“Our audience, which is primarily the ECU student body, should have access to unedited and factual photos of the streaking incident.” — East Carolinian editor
A newspaper adviser was fired on Wednesday, and he’s pretty sure it’s because of these photos.
They ran in the East Carolina University student newspaper last November, and administrators at the Greenville, NC school made it clear then they were miffed about the images.
We will be having conversations with those who were involved in this decision in an effort to make it a learning experience. The goal will be to further the students’ understanding that with the freedom of the press comes a certain level of responsibility about what is appropriate and effective in order to get their message across.
On Wednesday, East Carolinian adviser Paul Isom was met in his office by the university’s HR person and marketing/communications director. They gave him four hours to clean out his space and leave the campus, where he’s worked since 2008. From Wednesday’s Student Press Law Center story:
“They said that I would get severance and my final paycheck at the end of the month,” Isom said.
Isom said he received no explanation other than that they “wanted to move in a different direction.” …
Isom, now unemployed, said he initially felt stunned and disappointed and is now unsure what the future holds.
“It’s mixed, it’s a little scary. How am I going to earn a living? Right at this moment, I don’t know.”
Isom tells splc.org that he’s considering a lawsuit against the university.
If I was not willing to stand up for a First Amendment issue, then I wouldn’t have been advising them the way that I was advising them. I would have told them, ‘Yeah, don’t run any controversial pictures, don’t make anybody mad.
He writes on his Facebook page: If anyone wants to register a complain to those responsible: vice chancellor for student affairs Virginia Hardy: email@example.com or director of marketing and communication Chris Stansbury: firstname.lastname@example.org. And yes, you read that right. I reported to a marketing director. That’s just one of the problems at ECU.”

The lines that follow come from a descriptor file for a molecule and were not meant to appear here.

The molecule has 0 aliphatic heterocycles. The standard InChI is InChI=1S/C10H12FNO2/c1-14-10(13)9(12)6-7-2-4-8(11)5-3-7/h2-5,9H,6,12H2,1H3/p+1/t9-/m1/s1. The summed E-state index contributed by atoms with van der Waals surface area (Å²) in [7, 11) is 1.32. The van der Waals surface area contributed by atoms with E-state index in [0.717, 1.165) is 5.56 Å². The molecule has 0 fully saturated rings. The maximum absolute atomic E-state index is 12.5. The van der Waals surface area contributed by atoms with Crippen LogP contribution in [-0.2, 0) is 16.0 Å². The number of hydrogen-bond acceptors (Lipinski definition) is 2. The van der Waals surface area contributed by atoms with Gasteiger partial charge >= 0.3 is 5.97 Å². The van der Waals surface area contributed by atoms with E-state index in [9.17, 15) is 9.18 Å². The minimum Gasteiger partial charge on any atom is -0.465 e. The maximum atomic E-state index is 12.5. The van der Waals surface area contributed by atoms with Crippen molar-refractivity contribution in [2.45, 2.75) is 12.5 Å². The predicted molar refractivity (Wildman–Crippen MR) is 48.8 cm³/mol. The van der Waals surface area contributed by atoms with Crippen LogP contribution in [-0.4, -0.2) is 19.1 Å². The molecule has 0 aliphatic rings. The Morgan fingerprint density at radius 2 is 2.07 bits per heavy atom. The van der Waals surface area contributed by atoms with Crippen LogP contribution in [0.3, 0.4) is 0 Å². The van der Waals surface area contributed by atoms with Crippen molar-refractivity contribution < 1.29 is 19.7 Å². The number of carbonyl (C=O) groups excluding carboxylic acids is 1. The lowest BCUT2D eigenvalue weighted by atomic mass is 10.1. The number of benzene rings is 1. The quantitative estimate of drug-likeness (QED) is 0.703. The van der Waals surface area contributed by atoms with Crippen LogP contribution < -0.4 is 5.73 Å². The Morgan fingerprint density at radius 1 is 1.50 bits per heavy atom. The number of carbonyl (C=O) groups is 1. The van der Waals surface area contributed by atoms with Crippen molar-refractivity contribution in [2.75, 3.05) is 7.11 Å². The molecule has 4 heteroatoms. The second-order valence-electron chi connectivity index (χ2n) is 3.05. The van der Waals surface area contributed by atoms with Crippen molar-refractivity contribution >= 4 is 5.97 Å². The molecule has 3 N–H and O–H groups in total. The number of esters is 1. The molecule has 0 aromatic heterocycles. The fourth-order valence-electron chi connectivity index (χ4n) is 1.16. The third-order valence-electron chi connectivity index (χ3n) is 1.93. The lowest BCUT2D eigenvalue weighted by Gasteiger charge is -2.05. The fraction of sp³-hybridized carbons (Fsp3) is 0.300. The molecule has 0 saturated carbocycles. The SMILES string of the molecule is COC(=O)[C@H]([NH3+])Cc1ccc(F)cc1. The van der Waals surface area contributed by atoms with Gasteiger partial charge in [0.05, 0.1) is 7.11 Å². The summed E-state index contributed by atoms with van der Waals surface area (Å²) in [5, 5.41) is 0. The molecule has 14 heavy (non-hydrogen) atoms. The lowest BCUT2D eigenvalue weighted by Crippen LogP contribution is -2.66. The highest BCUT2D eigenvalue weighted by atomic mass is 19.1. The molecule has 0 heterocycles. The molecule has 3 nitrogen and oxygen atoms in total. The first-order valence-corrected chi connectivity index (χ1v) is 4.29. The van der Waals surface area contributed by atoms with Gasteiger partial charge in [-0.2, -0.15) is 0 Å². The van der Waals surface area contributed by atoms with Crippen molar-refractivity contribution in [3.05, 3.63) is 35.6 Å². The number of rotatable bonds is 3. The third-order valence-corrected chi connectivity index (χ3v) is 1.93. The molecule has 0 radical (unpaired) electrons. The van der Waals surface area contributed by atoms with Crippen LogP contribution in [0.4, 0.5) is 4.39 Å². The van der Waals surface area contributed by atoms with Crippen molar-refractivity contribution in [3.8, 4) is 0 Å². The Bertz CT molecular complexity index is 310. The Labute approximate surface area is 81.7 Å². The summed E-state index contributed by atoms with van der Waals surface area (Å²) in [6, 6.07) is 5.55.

ISOM TELLS ME IN EMAIL:
A few months before the streaker photos, the students published a column that got an equal amount of negative reaction that many considered misogynistic. [Here is the column and the letter to readers that followed.] I received no feedback whatsoever from administrators on that one. When they ran the streaker photos, it was a different story and yes, I immediately felt my job might be in jeopardy. I was asked by the vice chancellor for student affairs to delete the photos from the web and told her as politely as possible, if we do that this will go from being a controversy that will die in a few days to a slam dunk First Amendment issue that will drag on for years. I stressed I advise the paper with the best interest of the university in mind.
At the end of a meeting that included me, the editorial staff and several administrators, the vice chancellor said “there will be consequences.” There were none until today.
All that said, this still came as a surprise. As time passed, I (wrongly) assumed it had blown over. When I asked my direct supervisor if there had been any more discussions among higher-level admins about the issue, he said there hadn’t been. So when these two administrators showed up in my office unannounced, I was certainly surprised.
* East Carolina fires adviser in wake of streaker controversy
* Nov. 8: Streaker takes the field at football game
* Nov. 6: Streaker to appear in court (warning: annoying audio ad)
* Nov. 8: “The editor of the paper makes all editorial decisions,” says Isom